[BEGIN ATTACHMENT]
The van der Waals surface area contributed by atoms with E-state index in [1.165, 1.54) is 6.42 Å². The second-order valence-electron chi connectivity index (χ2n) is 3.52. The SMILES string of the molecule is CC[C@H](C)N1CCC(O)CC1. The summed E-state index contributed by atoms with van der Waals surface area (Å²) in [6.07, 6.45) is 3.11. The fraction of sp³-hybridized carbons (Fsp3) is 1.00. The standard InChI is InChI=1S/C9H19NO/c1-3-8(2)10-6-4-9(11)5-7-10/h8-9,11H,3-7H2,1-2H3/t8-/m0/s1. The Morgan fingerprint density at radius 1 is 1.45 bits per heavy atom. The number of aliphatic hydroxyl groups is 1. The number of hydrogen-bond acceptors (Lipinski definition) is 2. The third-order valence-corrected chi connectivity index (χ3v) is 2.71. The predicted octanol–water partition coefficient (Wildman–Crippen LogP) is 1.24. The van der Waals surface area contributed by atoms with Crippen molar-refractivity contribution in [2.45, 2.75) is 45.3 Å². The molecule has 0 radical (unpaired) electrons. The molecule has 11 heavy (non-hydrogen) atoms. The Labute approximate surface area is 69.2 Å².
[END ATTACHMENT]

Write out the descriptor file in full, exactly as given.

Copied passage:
The van der Waals surface area contributed by atoms with E-state index in [1.165, 1.54) is 6.42 Å². The second-order valence-electron chi connectivity index (χ2n) is 3.52. The SMILES string of the molecule is CC[C@H](C)N1CCC(O)CC1. The summed E-state index contributed by atoms with van der Waals surface area (Å²) in [6.07, 6.45) is 3.11. The fraction of sp³-hybridized carbons (Fsp3) is 1.00. The standard InChI is InChI=1S/C9H19NO/c1-3-8(2)10-6-4-9(11)5-7-10/h8-9,11H,3-7H2,1-2H3/t8-/m0/s1. The Morgan fingerprint density at radius 1 is 1.45 bits per heavy atom. The number of aliphatic hydroxyl groups is 1. The number of hydrogen-bond acceptors (Lipinski definition) is 2. The third-order valence-corrected chi connectivity index (χ3v) is 2.71. The predicted octanol–water partition coefficient (Wildman–Crippen LogP) is 1.24. The van der Waals surface area contributed by atoms with Crippen molar-refractivity contribution in [2.45, 2.75) is 45.3 Å². The molecule has 0 radical (unpaired) electrons. The molecule has 11 heavy (non-hydrogen) atoms. The Labute approximate surface area is 69.2 Å².